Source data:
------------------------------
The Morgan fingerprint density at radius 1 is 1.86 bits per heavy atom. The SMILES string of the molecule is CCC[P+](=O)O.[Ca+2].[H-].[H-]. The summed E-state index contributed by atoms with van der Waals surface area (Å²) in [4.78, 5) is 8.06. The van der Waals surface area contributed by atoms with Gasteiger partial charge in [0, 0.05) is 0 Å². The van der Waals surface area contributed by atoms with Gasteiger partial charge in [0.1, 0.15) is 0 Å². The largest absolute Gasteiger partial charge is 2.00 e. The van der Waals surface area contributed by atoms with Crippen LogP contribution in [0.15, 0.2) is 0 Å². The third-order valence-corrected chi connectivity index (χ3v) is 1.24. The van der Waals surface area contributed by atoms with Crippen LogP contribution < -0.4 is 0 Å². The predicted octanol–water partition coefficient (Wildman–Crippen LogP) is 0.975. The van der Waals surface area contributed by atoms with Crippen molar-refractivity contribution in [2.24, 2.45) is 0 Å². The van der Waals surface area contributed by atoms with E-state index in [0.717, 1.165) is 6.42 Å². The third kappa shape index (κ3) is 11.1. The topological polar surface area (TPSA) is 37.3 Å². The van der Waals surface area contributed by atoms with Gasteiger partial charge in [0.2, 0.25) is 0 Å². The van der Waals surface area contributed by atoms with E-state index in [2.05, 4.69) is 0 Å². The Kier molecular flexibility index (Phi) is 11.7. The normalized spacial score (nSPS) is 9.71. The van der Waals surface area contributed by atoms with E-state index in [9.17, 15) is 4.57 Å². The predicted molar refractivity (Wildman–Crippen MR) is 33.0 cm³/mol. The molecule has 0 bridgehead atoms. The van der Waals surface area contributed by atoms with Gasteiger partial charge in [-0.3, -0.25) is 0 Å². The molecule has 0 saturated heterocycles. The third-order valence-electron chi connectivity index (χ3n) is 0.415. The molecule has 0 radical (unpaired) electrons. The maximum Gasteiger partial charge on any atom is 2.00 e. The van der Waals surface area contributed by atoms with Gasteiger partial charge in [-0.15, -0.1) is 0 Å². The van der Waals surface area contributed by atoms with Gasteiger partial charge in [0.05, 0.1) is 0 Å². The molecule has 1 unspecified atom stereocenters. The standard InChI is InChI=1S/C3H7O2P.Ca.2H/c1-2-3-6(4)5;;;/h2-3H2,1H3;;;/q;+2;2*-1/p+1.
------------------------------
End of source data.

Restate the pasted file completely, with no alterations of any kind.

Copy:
The Morgan fingerprint density at radius 1 is 1.86 bits per heavy atom. The SMILES string of the molecule is CCC[P+](=O)O.[Ca+2].[H-].[H-]. The summed E-state index contributed by atoms with van der Waals surface area (Å²) in [4.78, 5) is 8.06. The van der Waals surface area contributed by atoms with Gasteiger partial charge in [0, 0.05) is 0 Å². The van der Waals surface area contributed by atoms with Gasteiger partial charge in [0.1, 0.15) is 0 Å². The largest absolute Gasteiger partial charge is 2.00 e. The van der Waals surface area contributed by atoms with Crippen LogP contribution in [0.15, 0.2) is 0 Å². The third-order valence-corrected chi connectivity index (χ3v) is 1.24. The van der Waals surface area contributed by atoms with Crippen LogP contribution < -0.4 is 0 Å². The predicted octanol–water partition coefficient (Wildman–Crippen LogP) is 0.975. The van der Waals surface area contributed by atoms with Crippen molar-refractivity contribution in [2.24, 2.45) is 0 Å². The van der Waals surface area contributed by atoms with E-state index in [0.717, 1.165) is 6.42 Å². The third kappa shape index (κ3) is 11.1. The topological polar surface area (TPSA) is 37.3 Å². The van der Waals surface area contributed by atoms with Gasteiger partial charge in [0.2, 0.25) is 0 Å². The van der Waals surface area contributed by atoms with E-state index in [2.05, 4.69) is 0 Å². The Kier molecular flexibility index (Phi) is 11.7. The normalized spacial score (nSPS) is 9.71. The van der Waals surface area contributed by atoms with E-state index in [9.17, 15) is 4.57 Å². The predicted molar refractivity (Wildman–Crippen MR) is 33.0 cm³/mol. The molecule has 0 bridgehead atoms. The van der Waals surface area contributed by atoms with Gasteiger partial charge in [-0.3, -0.25) is 0 Å². The molecule has 0 saturated heterocycles. The third-order valence-electron chi connectivity index (χ3n) is 0.415. The molecule has 0 radical (unpaired) electrons. The maximum Gasteiger partial charge on any atom is 2.00 e. The van der Waals surface area contributed by atoms with Gasteiger partial charge in [-0.15, -0.1) is 0 Å². The van der Waals surface area contributed by atoms with Gasteiger partial charge in [0.05, 0.1) is 0 Å². The molecule has 1 unspecified atom stereocenters. The standard InChI is InChI=1S/C3H7O2P.Ca.2H/c1-2-3-6(4)5;;;/h2-3H2,1H3;;;/q;+2;2*-1/p+1.